You can find her on LinkedIn: https://www.linkedin.com/in/paolafatas/
- University of Zaragoza, Master Degree in Chemistry, Organic Chemistry, 2007 (First in my class Award)
- Univeristy of Zaragoza, University of Padova, PhD Degree in Organic Chemistry, 2012
Current Job Title: Corporate innovation Project Manager
My job consists of developing the Corporate Innovation Program in the Company (innCub3). Our objective is generating “Innovative DNA”, in other words, we train and help people to be more innovative and creative through methodologies like “Design Thinking” or “Lean Startup” to develop ideas and projects in high uncertainty contexts.
All these methodologies have been developed in “Startup Companies” and my work is to develop programs and activities to make it possible to follow these methodologies in a big company.
What experience first got you interested in science and is that field the same one you went on to pursue?
When I was a teenager, I really enjoyed Biology as a subject. I liked biochemistry because I could understand how life works, through chemical reactions, and enzymes. My choice to study chemistry was motivated by this.
Tell me about some people who helped or inspired you along the way, in your early training and later in your career.
My family was very important because they always were exigent about my abilities, teaching me values like commitment and constancy, and trusted me to choose my way.
Later, in my career, I have met many people who have inspired me: all my bosses have been inspiring, some of my colleagues, friends… I think the most important point for me has been to have a lot of different experiences and models to learn about possibilities and choose my own options in each moment.
Can you tell me about any moments of doubt you had as a student or early in your career and how you dealt with it?
The first one was the moment I decided to start my Ph.D. I was a brilliant student, therefore I had many options, but finally, I wanted to apply my learnings and abilities in research, and I chose this option.
The second moment was when I discovered my professional passion. It was in my third Ph.D. year. I realized research was not enough for me. I needed to make an impact in society, people, … and I felt research and papers were too far from real applications. I wanted to make science real and generate value! So I started to think about how to do it when I finished my Phd… and I decided to start up a new company to develop an idea!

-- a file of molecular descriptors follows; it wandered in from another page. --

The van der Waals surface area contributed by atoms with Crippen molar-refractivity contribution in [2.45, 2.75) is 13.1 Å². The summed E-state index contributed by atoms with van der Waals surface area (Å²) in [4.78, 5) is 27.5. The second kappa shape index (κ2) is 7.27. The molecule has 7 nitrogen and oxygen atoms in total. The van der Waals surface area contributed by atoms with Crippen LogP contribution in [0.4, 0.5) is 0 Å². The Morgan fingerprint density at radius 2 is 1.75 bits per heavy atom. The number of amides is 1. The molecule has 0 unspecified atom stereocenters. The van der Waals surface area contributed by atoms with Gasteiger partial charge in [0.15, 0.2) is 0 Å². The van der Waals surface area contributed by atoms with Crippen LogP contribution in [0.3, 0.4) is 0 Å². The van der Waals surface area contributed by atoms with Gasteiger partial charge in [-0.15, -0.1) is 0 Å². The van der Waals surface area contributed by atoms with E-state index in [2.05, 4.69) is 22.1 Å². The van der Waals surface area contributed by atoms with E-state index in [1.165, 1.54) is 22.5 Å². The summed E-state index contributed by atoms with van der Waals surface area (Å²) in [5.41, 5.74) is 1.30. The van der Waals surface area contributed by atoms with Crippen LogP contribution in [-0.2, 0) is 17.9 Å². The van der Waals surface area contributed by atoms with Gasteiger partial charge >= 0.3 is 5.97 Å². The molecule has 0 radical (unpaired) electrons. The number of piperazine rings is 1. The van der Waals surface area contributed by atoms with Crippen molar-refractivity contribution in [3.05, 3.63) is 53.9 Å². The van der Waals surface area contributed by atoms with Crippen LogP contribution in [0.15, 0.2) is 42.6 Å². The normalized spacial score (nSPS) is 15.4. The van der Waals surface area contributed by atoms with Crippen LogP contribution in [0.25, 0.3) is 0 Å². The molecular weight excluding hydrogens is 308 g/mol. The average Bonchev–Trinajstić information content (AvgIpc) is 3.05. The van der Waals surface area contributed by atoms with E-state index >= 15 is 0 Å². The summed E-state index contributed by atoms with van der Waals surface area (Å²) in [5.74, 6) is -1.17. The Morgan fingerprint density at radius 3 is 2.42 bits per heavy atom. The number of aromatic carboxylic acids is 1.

Can you share two or three surprising twists or turns in your early scientific training and your later career path.
During my Ph.D., I worked in organic synthesis of amino acids. Some of these amino acids have photoswitchable molecules, to induce conformational changes by a light application. However, the most important results I found were about gel formation and destruction induced by light and stereochemical changes induced by light. I had the chance of finding unexpected results, but also the ability to realize the importance of these observations. Serendipity is so nice!
After, when I started my entrepreneurship path, I was impressed by the “Lean Startup” methodologies. One of the coaches said “a company must solve a problem” and also they talked about the scientific method and agile methodologies where you have to apply empirical methods to improve. I thought this is the science objective: to solve problems by using the scientific method!!
Now, I am working in a software multinational, in the Corporate Innovation area, helping employees to apply Lean Startup methodologies and the scientific method to develop innovative projects. This is a job that didn’t exist 10 years ago, and I love it! But I have arrived here step by step. When I started my PhD I couldn’t imagine my current job 😉
Can you give some examples of how you have incorporated your non scientific interests into your work.
Actually, my case is the contrary: I have incorporated all my scientific background in my current job!
Our initiative consists of a team that works like a startup Company. When we started, we didn’t know what kind of activities would have success, so we had to test and apply the scientific method to define our value offer (plan – do – check).
Usually, when we have an hypothesis about needs of the employees, for example, we try to launch a call with a training or other activity that solves this need. If nobody signs up, we know it was not a good idea! So we test the interest of people by launching “experiments” (calls) and we “measure” interest with the number of people signed in the workshop. After, we ask for feedback to improve.
As you can imagine, I am very good by formulating hypotheses!!
Is there some advice you could share from your own experience to help someone with a science degree who is just starting off on their own career path.
In my case, it was not easy to discover my vocation. It arose while I was doing other things. Therefore my advice would be:
- Look for your vocation and purpose in life. If you know it, go for it and connect your learnings and abilities to make your best. And, from my experience, searching never ends.
- It is never too late to be happy. Success is knowing what you want, and align objectives and actions to get your purpose. The only thing you have is your present!
- You can always “re-start” and change your career, and it doesn’t mean a fail. All your learnings can be incorporated to your new job.